Rip Hamilton would always say that, “If it ain’t rough, it ain’t right.” Well, it has been a really rough last 12 months in the state of Michigan. First, The Big Three (Ford, Chrysler and General Motors) sputtered with the rest of the economy. Second, the University of Michigan suffered its worst season in more than 120 years. And third, the Detroit Lions became the first NFL franchise to go 0-16.
Now, add the Detroit Pistons to the state’s list of casualties.
Deeeeetroit basketball is dead! Deeeeetroit basketball is dead!
After six consecutive trips to the Eastern Conference finals, the Pistons and their play-the-right-way approach finally broke down like a 1980 Oldsmobile. The wheels started coming off in the first two games against top-seeded Cleveland and then the engine blew out in the last two games. It did not come as a big surprise that the Pistons were eliminated by the Cavaliers in the first round. What was a little disturbing was how the once proud Pistons bowed out, getting swept in four ho-hum games and LeBron James and Co. barely breaking a sweat in doing so.
Here are some of the stat lines in Game 4 from the core of the Pistons’ 2004 NBA championship team: Rip Hamilton, 2 for 12 in 37 minutes; Rasheed Wallace 0 for 7 in 29 minutes; Tayshaun Prince, 1 for 5 in 31 minutes. All three combined for eight points in an embarrassing 99-78 loss at home.
GM Joe Dumars will have a busy offseason retooling this squad, and there are a ton of questions he needs to address. Will he bring back Michael Curry as coach? Will Sheed walk out as an unrestricted free agent? Is Rodney Stuckey now the face of the franchise? Is Prince on the trading block? There is no need to address the Allen Iverson situation because A.I. has left the station a long time ago, sending a clear message to Dumars and the Pistons that he does not want to come off the bench and be a token player. Don’t let the “back injury” fool you. The Answer was not down with the whole sixth-man thing.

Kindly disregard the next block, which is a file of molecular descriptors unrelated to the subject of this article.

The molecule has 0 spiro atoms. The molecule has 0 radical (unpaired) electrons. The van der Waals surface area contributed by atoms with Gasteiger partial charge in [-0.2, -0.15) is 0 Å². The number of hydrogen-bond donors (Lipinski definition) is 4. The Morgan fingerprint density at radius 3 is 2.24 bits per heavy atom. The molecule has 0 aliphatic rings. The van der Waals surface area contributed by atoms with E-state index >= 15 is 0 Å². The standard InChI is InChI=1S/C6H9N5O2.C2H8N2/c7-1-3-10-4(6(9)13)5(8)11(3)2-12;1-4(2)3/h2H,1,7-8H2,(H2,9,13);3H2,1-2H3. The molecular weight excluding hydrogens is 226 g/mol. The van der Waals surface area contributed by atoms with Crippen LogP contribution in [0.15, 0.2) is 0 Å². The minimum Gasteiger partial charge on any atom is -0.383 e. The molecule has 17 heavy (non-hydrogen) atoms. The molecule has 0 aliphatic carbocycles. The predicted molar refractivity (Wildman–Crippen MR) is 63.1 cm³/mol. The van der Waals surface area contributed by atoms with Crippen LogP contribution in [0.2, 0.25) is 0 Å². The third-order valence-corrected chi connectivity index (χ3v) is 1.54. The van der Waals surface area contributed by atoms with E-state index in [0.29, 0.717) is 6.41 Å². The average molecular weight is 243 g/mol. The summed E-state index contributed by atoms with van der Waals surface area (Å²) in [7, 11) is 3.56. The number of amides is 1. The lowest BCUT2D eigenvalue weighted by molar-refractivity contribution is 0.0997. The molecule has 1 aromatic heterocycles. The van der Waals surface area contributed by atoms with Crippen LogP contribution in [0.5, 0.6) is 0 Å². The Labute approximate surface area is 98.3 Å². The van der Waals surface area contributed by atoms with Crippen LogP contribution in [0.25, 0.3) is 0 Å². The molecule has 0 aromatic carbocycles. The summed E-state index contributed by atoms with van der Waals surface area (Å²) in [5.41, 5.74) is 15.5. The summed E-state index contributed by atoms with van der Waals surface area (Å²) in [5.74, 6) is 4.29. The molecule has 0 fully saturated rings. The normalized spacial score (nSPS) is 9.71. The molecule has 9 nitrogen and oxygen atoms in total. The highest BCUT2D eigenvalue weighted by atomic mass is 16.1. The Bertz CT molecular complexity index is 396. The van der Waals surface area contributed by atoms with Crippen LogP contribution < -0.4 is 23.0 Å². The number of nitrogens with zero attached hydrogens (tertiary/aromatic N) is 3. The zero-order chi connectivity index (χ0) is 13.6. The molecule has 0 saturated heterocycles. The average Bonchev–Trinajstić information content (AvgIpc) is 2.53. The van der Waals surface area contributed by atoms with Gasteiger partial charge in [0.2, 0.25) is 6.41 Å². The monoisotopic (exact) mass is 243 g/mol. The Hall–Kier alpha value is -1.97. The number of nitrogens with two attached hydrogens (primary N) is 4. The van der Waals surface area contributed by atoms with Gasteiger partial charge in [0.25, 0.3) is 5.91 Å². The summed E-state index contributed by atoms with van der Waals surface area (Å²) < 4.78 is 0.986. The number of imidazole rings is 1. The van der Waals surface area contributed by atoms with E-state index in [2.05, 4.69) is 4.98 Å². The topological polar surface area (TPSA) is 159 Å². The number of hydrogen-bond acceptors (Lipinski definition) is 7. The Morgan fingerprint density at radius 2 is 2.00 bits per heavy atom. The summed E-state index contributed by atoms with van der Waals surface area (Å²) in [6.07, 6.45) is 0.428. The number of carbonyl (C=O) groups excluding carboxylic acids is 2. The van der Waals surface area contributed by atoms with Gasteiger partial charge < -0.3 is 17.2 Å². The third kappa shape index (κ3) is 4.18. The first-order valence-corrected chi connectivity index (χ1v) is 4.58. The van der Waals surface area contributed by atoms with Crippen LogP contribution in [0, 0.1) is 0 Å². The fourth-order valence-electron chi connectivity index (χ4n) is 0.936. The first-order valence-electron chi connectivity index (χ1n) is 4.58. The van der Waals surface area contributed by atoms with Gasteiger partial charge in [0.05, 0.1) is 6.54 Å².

But the Pistons began losing its way long before the Iverson issue. The demise of the franchise could be traced to the Chauncey Billups trade to Denver, a move that still baffles a lot of Detroit fans. There are some guys you just don’t get rid of. Sure, Billups was probably on the downside of his career but Mr. Big Shot was the unquestioned leader of that locker room and moving him out was a huge gamble on Dumars’ part.
Basically, you could say that getting rid of center Ben Wallace knocked the Pistons down, and getting rid of Billups was the final blow that put them to rest.